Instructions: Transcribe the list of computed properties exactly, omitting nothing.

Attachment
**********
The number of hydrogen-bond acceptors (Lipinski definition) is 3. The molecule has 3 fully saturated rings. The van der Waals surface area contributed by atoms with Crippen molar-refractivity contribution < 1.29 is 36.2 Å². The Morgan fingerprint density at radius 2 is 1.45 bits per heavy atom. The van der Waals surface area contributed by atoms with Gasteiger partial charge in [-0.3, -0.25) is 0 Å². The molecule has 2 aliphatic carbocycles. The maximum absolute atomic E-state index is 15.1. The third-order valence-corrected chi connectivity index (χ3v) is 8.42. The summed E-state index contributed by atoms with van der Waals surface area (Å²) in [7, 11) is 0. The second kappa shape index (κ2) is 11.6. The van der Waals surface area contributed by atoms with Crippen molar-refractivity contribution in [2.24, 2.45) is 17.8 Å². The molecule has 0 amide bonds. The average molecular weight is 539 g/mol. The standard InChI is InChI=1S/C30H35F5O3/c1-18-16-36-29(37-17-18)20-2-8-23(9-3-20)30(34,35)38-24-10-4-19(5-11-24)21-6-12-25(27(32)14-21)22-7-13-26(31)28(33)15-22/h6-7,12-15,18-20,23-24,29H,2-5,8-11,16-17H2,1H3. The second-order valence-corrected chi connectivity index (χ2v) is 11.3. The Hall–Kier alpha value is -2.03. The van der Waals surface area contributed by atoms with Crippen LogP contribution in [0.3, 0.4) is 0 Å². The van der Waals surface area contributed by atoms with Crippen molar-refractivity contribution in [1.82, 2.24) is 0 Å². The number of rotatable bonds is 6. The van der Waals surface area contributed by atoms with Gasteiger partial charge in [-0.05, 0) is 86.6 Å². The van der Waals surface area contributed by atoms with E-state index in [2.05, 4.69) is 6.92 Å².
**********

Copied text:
The number of hydrogen-bond acceptors (Lipinski definition) is 3. The molecule has 3 fully saturated rings. The van der Waals surface area contributed by atoms with Crippen molar-refractivity contribution < 1.29 is 36.2 Å². The Morgan fingerprint density at radius 2 is 1.45 bits per heavy atom. The van der Waals surface area contributed by atoms with Gasteiger partial charge in [-0.3, -0.25) is 0 Å². The molecule has 2 aliphatic carbocycles. The maximum absolute atomic E-state index is 15.1. The third-order valence-corrected chi connectivity index (χ3v) is 8.42. The summed E-state index contributed by atoms with van der Waals surface area (Å²) in [7, 11) is 0. The second kappa shape index (κ2) is 11.6. The van der Waals surface area contributed by atoms with Crippen molar-refractivity contribution in [2.24, 2.45) is 17.8 Å². The molecule has 0 amide bonds. The average molecular weight is 539 g/mol. The standard InChI is InChI=1S/C30H35F5O3/c1-18-16-36-29(37-17-18)20-2-8-23(9-3-20)30(34,35)38-24-10-4-19(5-11-24)21-6-12-25(27(32)14-21)22-7-13-26(31)28(33)15-22/h6-7,12-15,18-20,23-24,29H,2-5,8-11,16-17H2,1H3. The second-order valence-corrected chi connectivity index (χ2v) is 11.3. The Hall–Kier alpha value is -2.03. The van der Waals surface area contributed by atoms with Crippen LogP contribution in [0.3, 0.4) is 0 Å². The van der Waals surface area contributed by atoms with Crippen molar-refractivity contribution in [1.82, 2.24) is 0 Å². The number of rotatable bonds is 6. The van der Waals surface area contributed by atoms with Gasteiger partial charge in [-0.05, 0) is 86.6 Å². The van der Waals surface area contributed by atoms with E-state index in [2.05, 4.69) is 6.92 Å².